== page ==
For my Heebner cousins

Visiting the Farmlands of Danville
Written Summer 2009

I went to my sister Rhoda’s house yesterday to visit with my cousins, Dot and Dorcas.  Their father had recently passed away and our family had gone to his funeral. As we sat and talked that day, the memories of our childhood came flooding back.

Their father was my mom’s brother from Lansdale, but in the 1950s, he had taken his young family west to farm where the open space was more plentiful and the possibilities seemed endless. That frontier spirit and hard work ethic was intriguing to us. In our family there was always excitement around the phrase, “Let’s go visit Junie’s (short for Albert Junior).”  We picked up on our parent’s admiration of this family that had left the comforts of immediate family to make a go of it in an area rich with fertile soil and potential.  It was the closest our family came to Laura Ingalls Wilder and we relished it. 

Maybe it was the trip, the excitement of getting away for a day, or perhaps it was the tone of voice my dad used when he looked at Junie and Kathryn’s massive farm and the latest milking equipment.  Mom loved seeing her brother again, sharing the familiar glimpses of their former home life on Snyder Road, a farm life that provided for all of their needs even during the Great Depression and where they walked a mile to school each morning.  Going to see Junie was like going back in time for her and glimpsing a former way of life, filled with early morning milkings and late night egg sorting, but also of berry picking in the woods and the best tasting canned pork chops.

So, we went to Junie’s for the day and Uncle Junie and Aunt Kathryn were always gracious hosts.  We first got a tour of the barn and the milking operation and then the new machinery.  I sometimes went along on the tour to catch a glimpse of the reason why my dad had that impressed tone in his voice. My dad encouraged us to see everything, “Come along, Beverly, you want to see this!” When I tired of this tour, I went in the house to find the cousin that was closest to my age, Dottie Lou.  We usually got out the Barbies and I loved seeing all of her latest Barbie clothes.  I could hear from the other room, my sister Linda laughing with another Heebner cousin, Debbie.  They usually started their time together with a laughing spell—that was their greeting for each other, contagious laughter and giggles. If my brothers were along, they stayed mainly outside among the barn with our cousins, Dean and David, admiring their life on the farm. Soon they came in for dinner and it was usually a big spread at a long table, full of scrumptious mashed potatoes, gravy, beef or chicken, fresh and cooked vegetables, jello salad, and whoopee pies for dessert.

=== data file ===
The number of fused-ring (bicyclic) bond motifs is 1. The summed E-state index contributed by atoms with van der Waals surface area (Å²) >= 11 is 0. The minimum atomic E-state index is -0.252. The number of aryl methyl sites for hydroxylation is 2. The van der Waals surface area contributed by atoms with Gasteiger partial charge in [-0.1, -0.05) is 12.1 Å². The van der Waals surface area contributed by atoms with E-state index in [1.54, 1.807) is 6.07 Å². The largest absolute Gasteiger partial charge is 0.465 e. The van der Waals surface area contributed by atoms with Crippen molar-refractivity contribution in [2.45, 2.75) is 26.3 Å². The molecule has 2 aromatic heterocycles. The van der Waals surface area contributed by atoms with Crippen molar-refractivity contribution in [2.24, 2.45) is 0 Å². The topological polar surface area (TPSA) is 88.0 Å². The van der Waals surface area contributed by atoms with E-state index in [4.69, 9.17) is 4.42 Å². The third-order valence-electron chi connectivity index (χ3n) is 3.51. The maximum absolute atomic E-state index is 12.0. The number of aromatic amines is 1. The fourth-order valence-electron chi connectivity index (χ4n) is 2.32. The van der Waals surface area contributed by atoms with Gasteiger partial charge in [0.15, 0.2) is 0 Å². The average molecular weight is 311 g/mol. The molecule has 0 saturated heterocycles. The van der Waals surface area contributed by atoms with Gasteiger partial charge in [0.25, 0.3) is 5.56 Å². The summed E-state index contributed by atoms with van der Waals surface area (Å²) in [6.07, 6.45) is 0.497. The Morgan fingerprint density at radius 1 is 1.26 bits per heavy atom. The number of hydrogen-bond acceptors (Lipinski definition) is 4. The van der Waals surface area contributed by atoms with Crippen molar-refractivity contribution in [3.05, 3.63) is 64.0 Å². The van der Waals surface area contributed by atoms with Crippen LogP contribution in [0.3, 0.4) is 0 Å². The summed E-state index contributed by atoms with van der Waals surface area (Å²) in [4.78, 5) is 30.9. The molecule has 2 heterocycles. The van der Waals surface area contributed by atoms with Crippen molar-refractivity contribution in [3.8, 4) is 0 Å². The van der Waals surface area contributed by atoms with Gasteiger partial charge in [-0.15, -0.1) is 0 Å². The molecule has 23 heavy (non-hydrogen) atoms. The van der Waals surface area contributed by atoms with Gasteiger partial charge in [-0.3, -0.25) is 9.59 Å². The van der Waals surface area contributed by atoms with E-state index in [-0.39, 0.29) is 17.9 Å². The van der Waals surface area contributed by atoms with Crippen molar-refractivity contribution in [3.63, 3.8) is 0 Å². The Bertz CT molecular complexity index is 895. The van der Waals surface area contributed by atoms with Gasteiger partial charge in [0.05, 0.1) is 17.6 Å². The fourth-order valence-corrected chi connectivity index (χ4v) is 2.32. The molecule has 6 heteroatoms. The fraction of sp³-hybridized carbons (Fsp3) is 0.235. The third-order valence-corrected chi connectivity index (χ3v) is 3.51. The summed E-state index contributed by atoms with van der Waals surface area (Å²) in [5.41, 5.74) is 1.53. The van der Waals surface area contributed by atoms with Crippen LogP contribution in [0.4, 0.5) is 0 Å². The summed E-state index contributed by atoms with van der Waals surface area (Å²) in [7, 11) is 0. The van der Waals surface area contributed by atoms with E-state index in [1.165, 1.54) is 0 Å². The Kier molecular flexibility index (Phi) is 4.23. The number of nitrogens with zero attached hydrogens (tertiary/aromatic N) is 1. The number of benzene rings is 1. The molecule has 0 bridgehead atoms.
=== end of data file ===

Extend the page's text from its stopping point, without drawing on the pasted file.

It was in all of us that when things got rough, we escaped to the wholesome life of Danville where we felt rejuvenated by the open space and cleaner air.  Apparently, my brother, Steve, even thought he could ride his tricycle up to Junie’s one day when things got tough.  We lived on County Line Road in Souderton at the time, so a trip to Danville would have taken quite awhile, especially by tricycle. My mom tried to discourage the trip by telling him, he “may not make it.” But Steve replied with a confident, “Oh, I’ll pedal real fast!” I don’t think he got much farther than the end of the driveway, but he certainly wanted to glimpse the comfort of the farm life on that day. Many thanks to the Heebner family in Danville for leaving us with such a rich farm heritage.                                  -BBM

3 thoughts on “For my Heebner cousins

  1. Pingback: A Tribute to Virginia Steinly « mymennonitememoir

  2. Bev
    These are wonderful pieces. I hadnt seen them until now, appreciate your sharing in this way. I did not know Grammy Steinly, but the piece about her paints a very good picture, which I have only heard small anecdotes of.
    Having been born and grown up on the “frontier”, i guess families like mine were the “Indians.” The Mennonites who moved there (Central PA) were a wonderful testimony to a new way to experience God, Christ and faith. Their impact on the community was subtle but steady and powerful. Looking at the community there now, there are many Anabaptists from MC Mennonites to Amish and various groups along a continuum. The Franconia and Lancaster Conference families of the 1950s (Heebners, Clemens, Meyers, Landis, Zeagers, Lapps, Groffs, etc.) were the first Anabaptists to “settle” there.
    Best regards.

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